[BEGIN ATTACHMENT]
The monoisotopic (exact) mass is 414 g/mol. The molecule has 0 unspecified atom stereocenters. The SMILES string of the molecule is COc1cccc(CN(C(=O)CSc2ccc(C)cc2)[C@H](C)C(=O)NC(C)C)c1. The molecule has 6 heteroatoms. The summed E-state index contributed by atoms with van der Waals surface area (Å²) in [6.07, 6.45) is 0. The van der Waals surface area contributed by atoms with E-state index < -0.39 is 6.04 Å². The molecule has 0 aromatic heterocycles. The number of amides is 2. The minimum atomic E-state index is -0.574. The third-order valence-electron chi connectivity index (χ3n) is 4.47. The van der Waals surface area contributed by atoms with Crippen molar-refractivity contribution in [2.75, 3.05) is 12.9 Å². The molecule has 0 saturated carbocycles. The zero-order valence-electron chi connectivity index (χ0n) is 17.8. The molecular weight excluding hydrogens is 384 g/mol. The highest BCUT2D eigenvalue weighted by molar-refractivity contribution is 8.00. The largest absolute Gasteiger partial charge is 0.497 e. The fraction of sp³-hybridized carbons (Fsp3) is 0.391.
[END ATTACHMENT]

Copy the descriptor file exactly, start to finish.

The monoisotopic (exact) mass is 414 g/mol. The molecule has 0 unspecified atom stereocenters. The SMILES string of the molecule is COc1cccc(CN(C(=O)CSc2ccc(C)cc2)[C@H](C)C(=O)NC(C)C)c1. The molecule has 6 heteroatoms. The summed E-state index contributed by atoms with van der Waals surface area (Å²) in [6.07, 6.45) is 0. The van der Waals surface area contributed by atoms with E-state index < -0.39 is 6.04 Å². The molecule has 0 aromatic heterocycles. The number of amides is 2. The minimum atomic E-state index is -0.574. The third-order valence-electron chi connectivity index (χ3n) is 4.47. The van der Waals surface area contributed by atoms with Crippen molar-refractivity contribution in [2.75, 3.05) is 12.9 Å². The molecule has 0 saturated carbocycles. The zero-order valence-electron chi connectivity index (χ0n) is 17.8. The molecular weight excluding hydrogens is 384 g/mol. The highest BCUT2D eigenvalue weighted by molar-refractivity contribution is 8.00. The largest absolute Gasteiger partial charge is 0.497 e. The fraction of sp³-hybridized carbons (Fsp3) is 0.391.